Just a few Oak Parkers and an Ironman

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Jack Crowe


It was a hot day in Madison for the running of Ironman Wisconsin 2011. It was also the 10th anniversary of 9/11. Madison fireman Robert Verhelst, who had gone to New York after 9/11 to assist in search efforts, ran the marathon in full fireman's gear in honor of his fallen compatriots. On a day that reached 85 degrees, he finished before the midnight cut-off.

The woman's event was won by retired army captain and pro triathlete Jessica Jacobs of Green Bay, whose husband was watching from Iraq. After finishing at 9:48:03, she gave an emotional speech praising those serving in the Army.

My official day began 10 minutes before the race started at 7 a.m., when, clad in wetsuit and swim cap, I sang the National Anthem on the shore of Lake Monona.

Afterwards, I high-tailed it into the lake, but forgot to cross the timing mat. A volunteer waded in and pulled me back so my start would be official.

A canon went off and 2,500 swimmers entered the 'washing machine' that first half mile when the mass of swimmers resemble a scrum of feeding sharks.

Other Oak Parkers in the race – Mike Stec, Karen Steward Nolan, Matt Sullivan and Robert Towler – noted that the swim times seemed slower this year. Steward Nolan attributed this to too many knuckle-headed and slow men who insisted on pushing over her only to be re-passed moments later.

There was more heat and wind on the bike than had been forecast, but it was sunny and the crowds were large. On the steepest passes there were dancing men in bikinis, loved-ones with signs, and congo drummers.

On the second loop through the hills some men were off their bikes clutching tight hamstrings.

After tearing a hole in his tire on road debris, Stec's bike time was slowed by three flats. He had to improvise a tire patch from the plastic paper of his race number. By the third flat, Stec was out of tubes and resorted to begging from the side of the road as cyclists zipped by. Someone finally tossed him one. Despite this, Stec averaged over 19 mph on the bike and finished the race ninth overall in his 46 to 50-age group with a time of 10:50:25. His only complaint is that he cramped on the run because of not enough sports drink in the Dixie cups. At mile 16, he downed 15 small cups of Coke and most of a gallon jug of water. Re-hydrated, he finished the run in good form, averaging 8:33 per mile.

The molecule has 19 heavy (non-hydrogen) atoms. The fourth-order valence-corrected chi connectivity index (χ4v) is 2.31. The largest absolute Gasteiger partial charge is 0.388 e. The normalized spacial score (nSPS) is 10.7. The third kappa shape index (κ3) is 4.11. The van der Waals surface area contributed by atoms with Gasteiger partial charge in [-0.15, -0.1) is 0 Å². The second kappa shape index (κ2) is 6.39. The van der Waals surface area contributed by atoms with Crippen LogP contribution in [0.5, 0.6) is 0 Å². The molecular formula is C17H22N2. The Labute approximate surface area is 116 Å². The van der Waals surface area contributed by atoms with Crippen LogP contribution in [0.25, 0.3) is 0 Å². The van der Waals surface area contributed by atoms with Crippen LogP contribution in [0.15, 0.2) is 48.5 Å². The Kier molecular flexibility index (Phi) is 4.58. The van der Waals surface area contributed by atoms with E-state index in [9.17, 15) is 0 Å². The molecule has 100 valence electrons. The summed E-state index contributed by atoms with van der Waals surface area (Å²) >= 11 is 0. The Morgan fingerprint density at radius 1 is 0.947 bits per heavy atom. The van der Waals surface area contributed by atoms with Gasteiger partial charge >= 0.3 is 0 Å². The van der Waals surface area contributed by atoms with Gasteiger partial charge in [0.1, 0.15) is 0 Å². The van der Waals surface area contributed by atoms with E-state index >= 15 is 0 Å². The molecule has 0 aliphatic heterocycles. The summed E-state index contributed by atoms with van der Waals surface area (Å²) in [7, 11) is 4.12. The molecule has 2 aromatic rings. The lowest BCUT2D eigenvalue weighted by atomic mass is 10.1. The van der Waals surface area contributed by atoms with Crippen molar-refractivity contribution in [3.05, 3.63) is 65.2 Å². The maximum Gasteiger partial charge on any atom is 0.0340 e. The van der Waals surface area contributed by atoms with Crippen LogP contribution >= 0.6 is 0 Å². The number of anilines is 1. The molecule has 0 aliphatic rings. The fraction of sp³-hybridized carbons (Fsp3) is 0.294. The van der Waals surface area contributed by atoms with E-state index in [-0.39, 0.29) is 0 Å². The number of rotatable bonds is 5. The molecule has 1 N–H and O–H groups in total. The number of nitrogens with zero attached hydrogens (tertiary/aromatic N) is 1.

Sullivan had a great day. He managed to take one hour off his previous Ironman time, finishing at 11:25:10. That was good enough for 23rd in his 46 to 50-age group. He averaged 18 mph on the bike and 9:25 on the run.

Towler also did well. He finished at 12:02:20, a personal record. Like many runners, the heat took it's toll, and, in standard Ironman fashion, the end of the run was slower than the start.

Steward Nolan had an outstanding bike, averaging just under 18 mph. This effort probably cost her some time on the run, but she finished with a strong overall effort of 13:14:40. She was 36th in the competitive 41 to 45-age group.

As for me, I was the Oak Park caboose at 14:15:52, which, at 51, I attribute to being the senior member of our training group and having the least athletic ability. I resisted the strong temptation to retire for a hot shower and nap at mile 11 of the run. At mile 23, I briefly passed my friend Jason Blake from Crystal Lake before he overtook me again. He beat me to the finish, but ended up in the med tent having lost 12 pounds.

It was a moving and long day.

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